Sen. Wendy Davis and Rep. Mark Shelton didn’t hold back Thursday night, arguing over the state budget, Davis’ ethics and the expansion of Medicaid during the third Texas Senate District 10 debate.
Davis, the Democrat incumbent, and Shelton, the Republican challenger who represents District 97 in the State House, debated before a crowd of more than 400 inside the Kelley Center Alumni ballroom at TCU.
Plenty of accusations were traded over the course of the 90-minute exchange. And the two candidates didn’t necessarily ease into them.
“My opponent used her office to enrich herself and that is just despicable, actually,” Shelton said in his opening statement.
Davis countered shortly thereafter, using a question regarding the environment to transition into criticizing Shelton’s support of the most recent state budget, a focus of the candidates’ last debate.
Davis argued that the budget, which didn’t raise taxes but cut money from schools, was not technically balanced, that legislators simply opted to defer costs in order to even it out this year.
“It was not an honest product,” Davis said. “It was not a balanced budget. This would be very similar to something we might do in our own checkbooks to make ourselves feel a little bit better to pretend like our checkbooks had balanced.”
Shelton said the budget was a product of what his constituents had requested.
“The voters in this district told me they wanted a balanced budget that didn’t raise taxes. And that’s what we did,” Shelton said. “We also put money in the rainy day fund because of the certainty of what was happening in the economy, because of the uncertainty and impact of Obamacare on the state, which is going to be substantial.”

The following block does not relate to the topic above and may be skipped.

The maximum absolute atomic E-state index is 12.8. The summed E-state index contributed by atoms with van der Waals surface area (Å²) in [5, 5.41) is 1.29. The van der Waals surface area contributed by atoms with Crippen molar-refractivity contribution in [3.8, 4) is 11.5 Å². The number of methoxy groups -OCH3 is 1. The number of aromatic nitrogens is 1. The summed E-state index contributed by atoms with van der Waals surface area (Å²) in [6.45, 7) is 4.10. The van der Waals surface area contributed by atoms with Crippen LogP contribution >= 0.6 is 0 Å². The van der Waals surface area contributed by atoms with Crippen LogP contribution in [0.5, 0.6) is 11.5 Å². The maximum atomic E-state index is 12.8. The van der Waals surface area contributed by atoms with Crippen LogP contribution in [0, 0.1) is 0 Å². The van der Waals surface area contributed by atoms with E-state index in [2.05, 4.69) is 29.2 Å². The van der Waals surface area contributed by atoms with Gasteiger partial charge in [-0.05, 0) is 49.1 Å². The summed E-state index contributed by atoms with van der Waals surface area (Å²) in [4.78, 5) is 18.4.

Shelton challenged Davis’ ethics, claiming she withheld information regarding her law firm’s involvement with certain lobbyists in Austin.
“Wendy’s firm has registered lobbyists, and she failed to report this to the [Texas Ethics Commission],” said Shelton, who filed an ethics complaint Thursday with the TEC that Davis did not disclose every relationship with lobbyists.
Davis vehemently denied the accusations.
“I have complied absolutely with every ethics law in the state of Texas,” she said. “My law partner and I are very proud of the work we do. We have filed every bit of the paperwork we’re required to do.”
Davis and Shelton shared conflicting views on the expansion of Medicaid in the state. Davis immediately opposed not expanding Medicaid in Texas, arguing that the economic benefits are too viable to pass up.
“Bringing [$100 billion] into the Texas economy over a 10-year period of time creates an economic multiplier of about 250 billion dollars in terms of the money will be realized in our economy,” she said, referencing a recent report from Baylor economics professor Ray Perryman. “It also creates an opportunity for us to not have to worry about jobs as much as we are now.”
From a patient perspective, Medicaid only makes sense, Davis said.
“Texas, right now, has the highest rate of uninsured people in the country,” she said. “One out of every four person has no health insurance, and their treatment is being provided through emergency room, the most expensive care. There’s certainly no excuse that when a child has an ear infection that they would need to go to the emergency room to treat that.”
Shelton made clear his stance on the issue.
“I’m against Obamacare,” he said. “It’s already increased premiums by $1,300 per family. This is a tax, and don’t forget that tax is going to start in January.”
Shelton said Medicaid simply isn’t feasible.
“The problem with the Medicaid system is not that it needs to double, the problem is that it needs to be functional,” Shelton said. “And it’s not functional at all.”